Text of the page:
Hongsheng Zhao an in astronomer. He is an expert in topics ranging from stellar dynamical tests of gravity theories to models of dark matter annihilation near the central black hole of the Milky Way. After working as postdocs in Max-Planck, Leiden and Cambridge, he is tenured in University of St Andrews. Since then, he has been awarded Dutch NWO-visitorship at Leiden 2009, several visiting professorships 2005-2019 in Beijing Observatory, Copenhagen Dark Cosmology Center, Charles University in Prague, and Princeton University, Institute of Advanced Study. He is presently on a mid-term visiting professorship at Kavli Institute of Cosmology in Cambridge.
Zhao’s Chaire Gutenberg project is on testing the validity of Newton’s gravity between stars, especially between a pair of stars separated by more than 10,000 earth-sun distance, a previously untested regime. Fortunately the Gaia satellite mission have found many thousand such widely-separated stars. Their observed relative motion allows us to check if Newton’s predictions are correct statistically. If there is an excess of gravity, one could possibly explain the missing matter problem in Galaxies, ie. we see an excess of gravity within our Galaxy, but we still have not detected directly the dark matter. This has huge implications on fundamental physics. Zhao uses Gaia data to check if Newton’s gravity is modified within the Galaxy.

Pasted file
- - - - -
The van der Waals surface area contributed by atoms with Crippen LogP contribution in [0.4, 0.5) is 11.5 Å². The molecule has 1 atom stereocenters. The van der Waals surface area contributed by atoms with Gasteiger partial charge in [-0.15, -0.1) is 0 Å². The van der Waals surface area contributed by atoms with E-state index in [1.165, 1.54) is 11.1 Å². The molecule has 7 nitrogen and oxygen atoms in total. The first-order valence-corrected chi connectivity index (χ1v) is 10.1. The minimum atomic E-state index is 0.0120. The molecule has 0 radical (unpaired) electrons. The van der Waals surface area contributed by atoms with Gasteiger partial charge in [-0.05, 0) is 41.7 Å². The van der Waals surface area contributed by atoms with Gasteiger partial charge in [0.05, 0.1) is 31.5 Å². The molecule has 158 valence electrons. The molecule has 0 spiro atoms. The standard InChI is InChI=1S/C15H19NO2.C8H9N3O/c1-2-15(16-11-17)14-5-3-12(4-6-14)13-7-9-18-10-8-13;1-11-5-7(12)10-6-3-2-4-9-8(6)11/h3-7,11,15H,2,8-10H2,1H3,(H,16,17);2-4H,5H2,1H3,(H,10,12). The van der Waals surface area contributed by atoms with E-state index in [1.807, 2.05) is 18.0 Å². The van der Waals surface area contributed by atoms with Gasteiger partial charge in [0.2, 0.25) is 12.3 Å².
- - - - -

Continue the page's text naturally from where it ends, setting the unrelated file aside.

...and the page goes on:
See reference , Banik I. & Zhao H., 2018, MNRAS, 35, 8711, Testing Gravity with Wide Binary stars like α Centauri.